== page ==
Amari Saifi, 37, a former Algerian army paratrooper, was caught in 2004 after he and a band of rebel fighters kidnapped 32 European tourists in the Algerian Sahara and ransomed them for about $6 million.
In its search for allies in an unstable region, the United States has reached out to former terrorist supporters and countries it formerly condemned for human rights abuses. The case of Amari Saifi, an Algerian rebel whose group once kidnapped 32 European tourists , offers a case study in how America is fighting the war on terror in North Africa.
The Hunt for Amari Saifi
In its search for allies in an unstable region, the United States has reached out to former terrorist supporters and countries it formerly condemned for human rights abuses. The case of Amari Saifi, an Algerian rebel whose group once kidnapped 32 European tourists , offers a case study in how America is fighting the war on terror in North Africa.

Since then, the U.S. government has cited his case as a model for terrorist-hunting operations and a justification for expanding U.S. military, diplomatic and intelligence programs in North Africa.

A close examination of how Saifi was apprehended, however, highlights the quandaries facing the United States as it extends its fight against Islamic terrorism to remote parts of the globe. In its search for allies in an unstable region, the U.S. government reached out to Libya -- then still officially designated a state sponsor of terrorism -- and to other countries it has condemned for abusing human rights.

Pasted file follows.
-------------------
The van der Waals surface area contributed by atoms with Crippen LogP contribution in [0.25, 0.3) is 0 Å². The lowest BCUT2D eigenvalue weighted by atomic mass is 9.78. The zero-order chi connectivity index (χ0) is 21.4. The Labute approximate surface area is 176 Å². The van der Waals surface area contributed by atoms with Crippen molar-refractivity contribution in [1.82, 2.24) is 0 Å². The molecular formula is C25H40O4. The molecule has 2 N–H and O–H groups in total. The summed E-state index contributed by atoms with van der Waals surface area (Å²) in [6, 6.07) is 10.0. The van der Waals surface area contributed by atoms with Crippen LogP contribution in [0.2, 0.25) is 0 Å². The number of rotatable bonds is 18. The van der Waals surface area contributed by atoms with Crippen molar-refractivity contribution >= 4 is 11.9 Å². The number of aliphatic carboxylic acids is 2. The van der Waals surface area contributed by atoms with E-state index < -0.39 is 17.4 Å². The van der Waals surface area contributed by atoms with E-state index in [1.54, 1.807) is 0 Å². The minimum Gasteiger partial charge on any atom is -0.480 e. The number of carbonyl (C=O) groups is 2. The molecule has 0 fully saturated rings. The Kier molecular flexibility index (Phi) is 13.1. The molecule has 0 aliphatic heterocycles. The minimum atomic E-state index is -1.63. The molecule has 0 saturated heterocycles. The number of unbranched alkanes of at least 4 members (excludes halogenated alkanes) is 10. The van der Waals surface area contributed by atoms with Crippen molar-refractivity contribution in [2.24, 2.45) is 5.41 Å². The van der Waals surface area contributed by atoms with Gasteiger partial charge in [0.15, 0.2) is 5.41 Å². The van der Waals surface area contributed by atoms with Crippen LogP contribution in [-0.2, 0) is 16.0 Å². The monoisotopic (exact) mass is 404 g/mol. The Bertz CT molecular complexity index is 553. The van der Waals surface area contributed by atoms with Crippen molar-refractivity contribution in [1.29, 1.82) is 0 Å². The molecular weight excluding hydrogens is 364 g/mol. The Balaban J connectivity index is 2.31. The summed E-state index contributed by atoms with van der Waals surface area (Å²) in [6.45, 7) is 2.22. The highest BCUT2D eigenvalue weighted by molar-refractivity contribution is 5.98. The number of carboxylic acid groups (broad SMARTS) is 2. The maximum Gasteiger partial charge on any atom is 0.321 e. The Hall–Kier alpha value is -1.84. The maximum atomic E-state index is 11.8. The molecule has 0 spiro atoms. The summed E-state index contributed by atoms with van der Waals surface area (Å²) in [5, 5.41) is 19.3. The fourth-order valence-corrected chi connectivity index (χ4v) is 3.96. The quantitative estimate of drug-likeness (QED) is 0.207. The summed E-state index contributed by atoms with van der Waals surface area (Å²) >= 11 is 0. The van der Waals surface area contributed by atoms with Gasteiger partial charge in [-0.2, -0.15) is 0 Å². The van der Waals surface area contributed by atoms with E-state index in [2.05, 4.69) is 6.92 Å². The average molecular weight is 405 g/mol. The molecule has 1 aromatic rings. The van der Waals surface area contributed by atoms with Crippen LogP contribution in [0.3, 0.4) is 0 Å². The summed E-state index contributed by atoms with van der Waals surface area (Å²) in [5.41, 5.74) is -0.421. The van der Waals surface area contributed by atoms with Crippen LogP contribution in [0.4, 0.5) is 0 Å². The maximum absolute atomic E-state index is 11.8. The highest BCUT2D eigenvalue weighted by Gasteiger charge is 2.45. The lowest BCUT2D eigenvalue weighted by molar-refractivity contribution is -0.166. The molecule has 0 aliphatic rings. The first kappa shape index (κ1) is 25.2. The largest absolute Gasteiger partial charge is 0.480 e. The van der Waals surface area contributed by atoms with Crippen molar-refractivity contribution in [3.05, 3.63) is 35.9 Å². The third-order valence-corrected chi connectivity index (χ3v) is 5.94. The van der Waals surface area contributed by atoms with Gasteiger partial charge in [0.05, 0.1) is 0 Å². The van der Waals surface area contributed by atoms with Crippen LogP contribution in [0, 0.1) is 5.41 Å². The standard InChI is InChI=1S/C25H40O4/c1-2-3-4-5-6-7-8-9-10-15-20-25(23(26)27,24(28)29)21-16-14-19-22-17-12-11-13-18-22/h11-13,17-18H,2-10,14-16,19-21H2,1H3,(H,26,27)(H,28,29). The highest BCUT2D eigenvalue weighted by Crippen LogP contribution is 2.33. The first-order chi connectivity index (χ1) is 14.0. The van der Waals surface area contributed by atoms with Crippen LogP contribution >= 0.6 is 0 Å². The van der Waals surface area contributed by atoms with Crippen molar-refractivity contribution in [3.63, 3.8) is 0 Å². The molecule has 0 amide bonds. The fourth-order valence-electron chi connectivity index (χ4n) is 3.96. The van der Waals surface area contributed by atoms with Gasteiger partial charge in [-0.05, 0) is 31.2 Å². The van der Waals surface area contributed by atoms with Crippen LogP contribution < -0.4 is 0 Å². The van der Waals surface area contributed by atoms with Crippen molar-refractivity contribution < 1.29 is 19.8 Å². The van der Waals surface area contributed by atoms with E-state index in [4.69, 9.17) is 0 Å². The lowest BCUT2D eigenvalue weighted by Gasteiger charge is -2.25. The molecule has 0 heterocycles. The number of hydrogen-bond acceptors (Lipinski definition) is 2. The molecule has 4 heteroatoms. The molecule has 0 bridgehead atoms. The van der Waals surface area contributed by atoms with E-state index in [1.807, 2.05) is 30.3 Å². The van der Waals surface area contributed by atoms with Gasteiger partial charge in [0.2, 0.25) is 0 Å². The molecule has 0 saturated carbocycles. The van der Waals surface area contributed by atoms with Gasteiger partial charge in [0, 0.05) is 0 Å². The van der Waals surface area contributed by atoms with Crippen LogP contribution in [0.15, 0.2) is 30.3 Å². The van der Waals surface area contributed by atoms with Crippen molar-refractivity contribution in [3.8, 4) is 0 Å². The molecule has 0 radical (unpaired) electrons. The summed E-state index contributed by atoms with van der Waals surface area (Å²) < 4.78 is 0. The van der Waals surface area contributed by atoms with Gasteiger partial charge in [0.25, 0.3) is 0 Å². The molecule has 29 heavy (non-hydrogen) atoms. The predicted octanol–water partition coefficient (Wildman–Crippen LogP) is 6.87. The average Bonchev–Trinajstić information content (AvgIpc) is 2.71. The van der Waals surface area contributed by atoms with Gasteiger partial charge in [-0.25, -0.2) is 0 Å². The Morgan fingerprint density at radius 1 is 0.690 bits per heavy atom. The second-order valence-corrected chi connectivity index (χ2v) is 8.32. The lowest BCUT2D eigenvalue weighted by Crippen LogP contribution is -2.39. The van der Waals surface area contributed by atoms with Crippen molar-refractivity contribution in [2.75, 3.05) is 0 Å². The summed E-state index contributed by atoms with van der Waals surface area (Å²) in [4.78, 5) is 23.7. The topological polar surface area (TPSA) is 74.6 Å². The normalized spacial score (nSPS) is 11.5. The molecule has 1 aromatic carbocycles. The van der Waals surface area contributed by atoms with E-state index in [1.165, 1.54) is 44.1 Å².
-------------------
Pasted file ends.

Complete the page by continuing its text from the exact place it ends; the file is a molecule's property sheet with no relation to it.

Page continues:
Some security analysts and European counterterrorism officials question the U.S. strategy. They contend the Pentagon may be inflating the importance of Saifi and the terrorist threat in both the Sahara and an equally large and desolate region to the south known as the Sahel.

By sending troops and partnering with repressive governments, U.S. tactics could backfire, said Hugh Roberts, North Africa project director for the Brussels-based International Crisis Group.

"The idea that you could have major jihadi units holing up there always struck me as implausible," Roberts said. "The quickest way to generate a jihadi movement is to send some U.S. soldiers in there to swagger around. The more visible the U.S. military presence, the bigger the target."